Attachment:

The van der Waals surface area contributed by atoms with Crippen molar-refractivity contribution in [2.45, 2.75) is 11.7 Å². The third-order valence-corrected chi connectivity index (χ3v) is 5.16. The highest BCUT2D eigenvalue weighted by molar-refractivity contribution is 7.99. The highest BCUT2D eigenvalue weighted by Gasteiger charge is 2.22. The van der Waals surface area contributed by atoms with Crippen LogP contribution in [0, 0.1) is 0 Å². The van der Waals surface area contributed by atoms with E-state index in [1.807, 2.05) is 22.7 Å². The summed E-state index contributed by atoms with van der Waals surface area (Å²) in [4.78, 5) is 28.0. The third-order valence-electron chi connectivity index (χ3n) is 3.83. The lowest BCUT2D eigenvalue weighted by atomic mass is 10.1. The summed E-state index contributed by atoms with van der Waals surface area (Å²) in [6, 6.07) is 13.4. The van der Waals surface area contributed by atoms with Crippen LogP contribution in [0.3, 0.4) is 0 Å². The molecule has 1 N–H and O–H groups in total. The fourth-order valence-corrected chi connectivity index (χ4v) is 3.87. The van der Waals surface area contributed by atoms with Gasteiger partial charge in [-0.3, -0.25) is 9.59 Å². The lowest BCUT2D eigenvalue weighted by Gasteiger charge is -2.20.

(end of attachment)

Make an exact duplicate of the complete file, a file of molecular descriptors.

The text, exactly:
The van der Waals surface area contributed by atoms with Crippen molar-refractivity contribution in [2.45, 2.75) is 11.7 Å². The third-order valence-corrected chi connectivity index (χ3v) is 5.16. The highest BCUT2D eigenvalue weighted by molar-refractivity contribution is 7.99. The highest BCUT2D eigenvalue weighted by Gasteiger charge is 2.22. The van der Waals surface area contributed by atoms with Crippen LogP contribution in [0, 0.1) is 0 Å². The van der Waals surface area contributed by atoms with E-state index in [1.807, 2.05) is 22.7 Å². The summed E-state index contributed by atoms with van der Waals surface area (Å²) in [4.78, 5) is 28.0. The third-order valence-electron chi connectivity index (χ3n) is 3.83. The lowest BCUT2D eigenvalue weighted by atomic mass is 10.1. The summed E-state index contributed by atoms with van der Waals surface area (Å²) in [6, 6.07) is 13.4. The van der Waals surface area contributed by atoms with Crippen LogP contribution in [0.3, 0.4) is 0 Å². The molecule has 1 N–H and O–H groups in total. The fourth-order valence-corrected chi connectivity index (χ4v) is 3.87. The van der Waals surface area contributed by atoms with Gasteiger partial charge in [-0.3, -0.25) is 9.59 Å². The lowest BCUT2D eigenvalue weighted by Gasteiger charge is -2.20.